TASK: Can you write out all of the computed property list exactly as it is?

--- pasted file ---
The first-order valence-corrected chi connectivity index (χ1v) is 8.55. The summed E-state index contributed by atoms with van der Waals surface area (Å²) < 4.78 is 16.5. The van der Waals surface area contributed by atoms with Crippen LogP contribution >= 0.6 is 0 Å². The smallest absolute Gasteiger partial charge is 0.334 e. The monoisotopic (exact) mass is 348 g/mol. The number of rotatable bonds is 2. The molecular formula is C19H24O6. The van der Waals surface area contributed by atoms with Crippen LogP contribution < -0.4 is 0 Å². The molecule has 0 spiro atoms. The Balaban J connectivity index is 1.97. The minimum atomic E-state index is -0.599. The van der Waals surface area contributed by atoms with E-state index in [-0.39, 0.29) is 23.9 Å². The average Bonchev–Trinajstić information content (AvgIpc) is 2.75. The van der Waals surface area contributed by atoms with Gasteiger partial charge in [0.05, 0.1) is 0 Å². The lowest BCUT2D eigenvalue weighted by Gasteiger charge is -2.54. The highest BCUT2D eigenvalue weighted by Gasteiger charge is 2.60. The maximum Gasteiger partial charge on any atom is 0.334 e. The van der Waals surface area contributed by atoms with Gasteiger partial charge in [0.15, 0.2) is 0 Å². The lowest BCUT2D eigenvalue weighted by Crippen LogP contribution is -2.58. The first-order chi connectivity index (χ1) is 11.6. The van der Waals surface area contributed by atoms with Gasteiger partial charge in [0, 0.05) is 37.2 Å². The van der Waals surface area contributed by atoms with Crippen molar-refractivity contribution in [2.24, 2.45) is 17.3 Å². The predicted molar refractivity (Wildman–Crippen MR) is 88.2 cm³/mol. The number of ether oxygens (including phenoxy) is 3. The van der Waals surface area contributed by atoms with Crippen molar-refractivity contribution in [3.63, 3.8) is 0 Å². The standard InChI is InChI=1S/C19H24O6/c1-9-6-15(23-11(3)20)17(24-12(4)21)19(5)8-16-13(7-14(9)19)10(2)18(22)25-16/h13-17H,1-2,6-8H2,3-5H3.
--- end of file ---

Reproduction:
The first-order valence-corrected chi connectivity index (χ1v) is 8.55. The summed E-state index contributed by atoms with van der Waals surface area (Å²) < 4.78 is 16.5. The van der Waals surface area contributed by atoms with Crippen LogP contribution >= 0.6 is 0 Å². The smallest absolute Gasteiger partial charge is 0.334 e. The monoisotopic (exact) mass is 348 g/mol. The number of rotatable bonds is 2. The molecular formula is C19H24O6. The van der Waals surface area contributed by atoms with Crippen LogP contribution < -0.4 is 0 Å². The molecule has 0 spiro atoms. The Balaban J connectivity index is 1.97. The minimum atomic E-state index is -0.599. The van der Waals surface area contributed by atoms with E-state index in [-0.39, 0.29) is 23.9 Å². The average Bonchev–Trinajstić information content (AvgIpc) is 2.75. The van der Waals surface area contributed by atoms with Gasteiger partial charge in [0.05, 0.1) is 0 Å². The lowest BCUT2D eigenvalue weighted by Gasteiger charge is -2.54. The highest BCUT2D eigenvalue weighted by Gasteiger charge is 2.60. The maximum Gasteiger partial charge on any atom is 0.334 e. The van der Waals surface area contributed by atoms with Gasteiger partial charge in [0.15, 0.2) is 0 Å². The lowest BCUT2D eigenvalue weighted by Crippen LogP contribution is -2.58. The first-order chi connectivity index (χ1) is 11.6. The van der Waals surface area contributed by atoms with Gasteiger partial charge in [0, 0.05) is 37.2 Å². The van der Waals surface area contributed by atoms with Crippen molar-refractivity contribution in [2.24, 2.45) is 17.3 Å². The predicted molar refractivity (Wildman–Crippen MR) is 88.2 cm³/mol. The number of ether oxygens (including phenoxy) is 3. The van der Waals surface area contributed by atoms with Crippen molar-refractivity contribution in [3.63, 3.8) is 0 Å². The standard InChI is InChI=1S/C19H24O6/c1-9-6-15(23-11(3)20)17(24-12(4)21)19(5)8-16-13(7-14(9)19)10(2)18(22)25-16/h13-17H,1-2,6-8H2,3-5H3.